The plaintiff had been working for Ockerlund from August, 1952, as superintendent under a verbal agreement. On October 29, 1952, Ockerlund and plaintiff entered into a written contract under which plaintiff was to continue as superintendent until February 28, 1953, at a salary of $175 per week. Hansen did not start work on the project until about November 5, 1952. On November 8th he signed a contract with plaintiff to employ him as superintendent for $200 per week until the completion of the job, so long as plaintiff properly performed his work. On November 10, 1952, as a culmination of previous conversations and discussions, plaintiff, defendant and Ockerlund orally agreed that the plaintiff would work for both Hansen and Ockerlund jointly as their superintendent on their respective jobs for a total wage or salary of $250 per week, one-half of which would be paid by Ockerlund and the other half by defendant. The first pay period defendant had on the project was for the week ending November 7th and the first pay day was November 12, 1952, when plaintiff was paid at the rate of $125 per week. Thereafter and until February 23, 1953, defendant gave plaintiff, and the latter accepted and cashed payroll checks which were for $125 less amounts requested to be withheld. Plaintiff testified that subsequent to the execution of the written contract he agreed to the joint hiring at a wage of $125 per week each from Ockerlund and the defendant, but that he was to receive the difference at the end of the job.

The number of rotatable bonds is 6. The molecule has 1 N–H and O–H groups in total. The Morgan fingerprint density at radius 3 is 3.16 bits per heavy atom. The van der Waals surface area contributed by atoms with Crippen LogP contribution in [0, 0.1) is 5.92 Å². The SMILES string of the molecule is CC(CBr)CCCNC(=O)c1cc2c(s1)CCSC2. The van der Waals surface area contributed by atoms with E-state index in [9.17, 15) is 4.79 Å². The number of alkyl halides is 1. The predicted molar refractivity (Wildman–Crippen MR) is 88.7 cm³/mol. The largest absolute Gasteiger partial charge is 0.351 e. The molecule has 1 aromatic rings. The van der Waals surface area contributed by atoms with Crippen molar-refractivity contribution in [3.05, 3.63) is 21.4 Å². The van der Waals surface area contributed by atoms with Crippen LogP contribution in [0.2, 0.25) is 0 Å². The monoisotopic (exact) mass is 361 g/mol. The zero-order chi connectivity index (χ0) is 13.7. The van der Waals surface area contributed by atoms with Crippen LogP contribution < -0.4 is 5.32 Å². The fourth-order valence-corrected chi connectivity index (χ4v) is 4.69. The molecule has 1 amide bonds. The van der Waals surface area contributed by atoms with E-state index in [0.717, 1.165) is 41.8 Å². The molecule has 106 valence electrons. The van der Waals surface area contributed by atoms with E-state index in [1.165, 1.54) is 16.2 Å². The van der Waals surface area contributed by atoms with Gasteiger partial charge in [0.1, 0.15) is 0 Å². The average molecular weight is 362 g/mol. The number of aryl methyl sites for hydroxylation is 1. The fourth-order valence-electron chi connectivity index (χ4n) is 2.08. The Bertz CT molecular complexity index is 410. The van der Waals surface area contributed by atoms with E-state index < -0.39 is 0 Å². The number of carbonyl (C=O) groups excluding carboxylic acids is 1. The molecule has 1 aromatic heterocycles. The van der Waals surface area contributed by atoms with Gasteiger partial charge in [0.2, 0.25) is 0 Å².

The only dispute as to the facts relates to the discharge of the plaintiff. He was discharged by the defendant on February 23, 1953. At that time plaintiff was paid $125 less tax deductions for an additional week as severance pay, which he accepted without objection. Extensive evidence was introduced on the issue of whether the defendant had sufficient cause for discharging the plaintiff. In his pleadings and at the outset of the trial plaintiff maintained that the suit was for the amounts payable under the written contracts. The court by finding in favor of Ockerlund and in denying any judgment to plaintiff under this theory necessarily decided this issue adversely to the plaintiff. At no time up to the entry of the judgment did plaintiff assert a right of recovery based upon a modification of the written agreements. He treated each agreement as requiring separate compensation from each defendant. There was no issue of "modification" of the written contract presented on the trial. Plaintiff concedes that he was unsuccessful in establishing the claim that he was to receive deferred compensation. He argues that his written agreement with the defendant for employment was modified and that the term thereof was not impaired. Plaintiff states that an inference of modification rather than rescission is consistent with the judgment of the court.